Republicans in the House contend that critical words by Speaker Nancy Pelosi compelled them to vote against the initial $700 billion Wall Street bailout bill that their GOP President had asserted was essential to save the country from certain economic doom.
But, really, they were pressured by something far less ethereal than Pelosi's commentary, something far more grassroots: livid constituents calling and e-mailing so fast and furious -- with furious being the operative word -- that they nearly shut down networks.
It was an uprising. It showed that under the right set of circumstances -- like impending balloting on their re-election -- they would respond to public outcry. That occurred just as a filmmaker Stuart Townsend's new movie, Battle in Seattle debuted around the country, highlighting an uprising that changed the course of global events.
Battle in Seattle recounts the massive protests in 1999 that shut down the World Trade Organization talks scheduled to occur in that Washington city, the first time the ministers were to meet in the U.S. The movie depicts the diverse group of protesters -- idealist college kids, environmentalists, endangered species activists, and trade unionists concerned about so-called free trade -- who converged on the city for five days of mostly peaceful demonstrations only to be met by tear gas, rubber bullets, police batons and concussion bombs.
Stopping these talks forced the all-powerful WTO to recognize the deep layers of opposition to its secretive actions that created trade deals disregarding the human condition, the environment and endangered species while favoring global corporations and large nations. And, in the case of the U.S., these agreements could circumvent the will of Congress.
In addition, the protest and shutdown empowered small, marginalized nations to stand up and object to the process that enabled global corporations to profiteer from their national resources as cheap raw materials and their people as cheap labor. This recovery of rights by small nations contributed to the disintegration of the Doha Round of WTO talks that broke off in July without resolution.
Mark Engler, a senior analyst with Foreign Policy in Focus and author of How to Rule the World: The Coming Battle Over the Global Economy, wrote about it in an essay entitled, "The Impact of the Battle in Seattle." He describes the insurrection in Seattle by ministers for some small countries and quotes Sir Shridath Ramphal, chief negotiator for the Caribbean: "This should not be a game about enhancing corporate profits. This should not be a time when big countries, strong countries, the world's wealthiest countries, are setting about a process designed to enrich themselves."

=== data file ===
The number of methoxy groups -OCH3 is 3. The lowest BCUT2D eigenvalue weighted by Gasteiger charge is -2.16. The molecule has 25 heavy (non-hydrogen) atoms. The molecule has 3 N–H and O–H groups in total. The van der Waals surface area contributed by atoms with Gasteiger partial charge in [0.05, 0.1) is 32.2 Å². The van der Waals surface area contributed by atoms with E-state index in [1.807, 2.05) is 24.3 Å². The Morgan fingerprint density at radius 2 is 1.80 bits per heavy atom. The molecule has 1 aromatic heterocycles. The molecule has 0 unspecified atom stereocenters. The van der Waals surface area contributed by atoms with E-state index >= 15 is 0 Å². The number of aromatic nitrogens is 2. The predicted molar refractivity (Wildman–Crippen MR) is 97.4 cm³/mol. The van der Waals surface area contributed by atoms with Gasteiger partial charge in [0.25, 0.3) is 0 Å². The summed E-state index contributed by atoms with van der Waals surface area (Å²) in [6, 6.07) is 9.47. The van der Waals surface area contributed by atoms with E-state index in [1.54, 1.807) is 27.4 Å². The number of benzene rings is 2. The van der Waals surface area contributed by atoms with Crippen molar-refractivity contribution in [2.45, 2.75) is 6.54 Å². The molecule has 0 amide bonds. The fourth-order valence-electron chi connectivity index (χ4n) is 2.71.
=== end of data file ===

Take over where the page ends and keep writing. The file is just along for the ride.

Engler goes on to say:
"Given that less powerful countries had typically been bullied into compliance at trade ministerials, this was highly unusual stuff. Yet it would become increasingly normal. Seattle launched a series of setbacks for the WTO and, to this day, the institution has yet to recover. Efforts to expand the reach of the WTO have repeatedly failed."
The two events -- the collective uprising in Seattle that shut down the WTO talks and the angry public uprising that prompted the initial House vote rejecting the bailout bill -- share another important connection.
In both cases, the protesters believed the governing agency was kowtowing to corporate interests at the expense of individuals. In Seattle, the protesters felt that the WTO would make any deal to increase trade between nations for the profit and pleasure of global corporations, no matter what indigenous people, fragile eco-system, endangered Queen Alexandra's Birdwing Butterfly or threatened Knysna Banana Frog stood in the way. The wealth created by this increased commerce was supposed to create economic growth and stability within nations and trickle down to the poor. But, as small nations in particular experienced, that didn't seem to occur. The rich corporations and rich countries just got richer - at the expense of the small.
Similarly, with the initial House vote on the bailout bill, a thin majority of U.S. representatives opposed it after angry constituents called demanding to know why their tax dollars should be used to salvage giant banks that would never forgive a depositor an overdraft, that paid executives obscene salaries while the rest of America increasingly got layoff notices, and that had taken the risks that resulted in pulling the American economy down.
At the same time, these taxpayers knew the federal government had tightened bankruptcy regulations to make it more difficult for citizens like them to get a bailout. They could recite the Reagan Republican economic mantra that government should deregulate so that corporations could do whatever they wanted, and, eventually, the resulting massive profits were supposed to trickle down to the great unwashed. It had never worked for the American middle class as corporations shipped jobs oversees to exploit labor there. And now a new Republican president was telling them to begin paying for a reverse philosophy -- their tax dollars would trickle up into the pockets of reckless corporations. This time, the public revolted.
Again, there's a connection between Seattle and Washington, D.C. Engler writes, "Privatization, deregulation and corporate market access have failed to reduce inequality or create sustained growth. . ." He finishes that sentence with "in developing countries" because he is writing about the WTO. But if it changes to: "Privatization, deregulation and corporate market access have failed to reduce inequality or create sustained growth. . .in the United States," it remains true.
Those who feel defeated by the events on Wall Street and in Washington or feel depressed by the prospect that nothing they do can change that, should go take a dose of Battle in Seattle. It's a tonic because it shows people still have power.